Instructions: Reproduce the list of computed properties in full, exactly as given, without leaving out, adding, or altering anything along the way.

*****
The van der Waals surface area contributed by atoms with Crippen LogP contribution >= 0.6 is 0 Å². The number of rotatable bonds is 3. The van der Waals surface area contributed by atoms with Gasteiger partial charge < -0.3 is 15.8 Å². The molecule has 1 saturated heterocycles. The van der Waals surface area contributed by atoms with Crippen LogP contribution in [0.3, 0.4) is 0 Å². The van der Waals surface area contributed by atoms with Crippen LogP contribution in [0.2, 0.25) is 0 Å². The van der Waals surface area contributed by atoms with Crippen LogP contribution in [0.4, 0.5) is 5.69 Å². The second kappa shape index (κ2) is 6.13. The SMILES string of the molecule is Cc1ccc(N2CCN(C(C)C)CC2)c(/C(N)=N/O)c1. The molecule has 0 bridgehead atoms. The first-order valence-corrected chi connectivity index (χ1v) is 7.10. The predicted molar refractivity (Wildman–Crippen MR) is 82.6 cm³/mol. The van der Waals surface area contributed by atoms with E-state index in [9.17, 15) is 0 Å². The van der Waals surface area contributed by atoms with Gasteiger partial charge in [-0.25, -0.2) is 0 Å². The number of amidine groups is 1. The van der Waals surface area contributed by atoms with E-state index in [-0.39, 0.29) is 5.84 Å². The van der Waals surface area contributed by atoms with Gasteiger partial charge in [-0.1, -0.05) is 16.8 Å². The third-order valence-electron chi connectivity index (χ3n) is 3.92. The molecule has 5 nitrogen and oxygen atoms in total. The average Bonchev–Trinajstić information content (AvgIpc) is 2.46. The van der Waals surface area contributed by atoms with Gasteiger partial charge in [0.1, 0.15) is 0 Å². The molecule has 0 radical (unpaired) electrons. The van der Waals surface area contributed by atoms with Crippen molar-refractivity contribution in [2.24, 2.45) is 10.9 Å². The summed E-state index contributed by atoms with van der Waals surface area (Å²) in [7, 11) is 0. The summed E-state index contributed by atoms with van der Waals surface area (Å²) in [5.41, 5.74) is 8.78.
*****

The van der Waals surface area contributed by atoms with Crippen LogP contribution >= 0.6 is 0 Å². The number of rotatable bonds is 3. The van der Waals surface area contributed by atoms with Gasteiger partial charge < -0.3 is 15.8 Å². The molecule has 1 saturated heterocycles. The van der Waals surface area contributed by atoms with Crippen LogP contribution in [0.3, 0.4) is 0 Å². The van der Waals surface area contributed by atoms with Crippen LogP contribution in [0.2, 0.25) is 0 Å². The van der Waals surface area contributed by atoms with Crippen LogP contribution in [0.4, 0.5) is 5.69 Å². The second kappa shape index (κ2) is 6.13. The SMILES string of the molecule is Cc1ccc(N2CCN(C(C)C)CC2)c(/C(N)=N/O)c1. The molecule has 0 bridgehead atoms. The first-order valence-corrected chi connectivity index (χ1v) is 7.10. The predicted molar refractivity (Wildman–Crippen MR) is 82.6 cm³/mol. The van der Waals surface area contributed by atoms with E-state index in [9.17, 15) is 0 Å². The van der Waals surface area contributed by atoms with Gasteiger partial charge in [-0.25, -0.2) is 0 Å². The number of amidine groups is 1. The van der Waals surface area contributed by atoms with E-state index in [-0.39, 0.29) is 5.84 Å². The van der Waals surface area contributed by atoms with Gasteiger partial charge in [-0.1, -0.05) is 16.8 Å². The third-order valence-electron chi connectivity index (χ3n) is 3.92. The molecule has 5 nitrogen and oxygen atoms in total. The average Bonchev–Trinajstić information content (AvgIpc) is 2.46. The van der Waals surface area contributed by atoms with Gasteiger partial charge in [0.1, 0.15) is 0 Å². The molecule has 0 radical (unpaired) electrons. The van der Waals surface area contributed by atoms with Crippen molar-refractivity contribution in [2.24, 2.45) is 10.9 Å². The summed E-state index contributed by atoms with van der Waals surface area (Å²) in [7, 11) is 0. The summed E-state index contributed by atoms with van der Waals surface area (Å²) in [5.41, 5.74) is 8.78.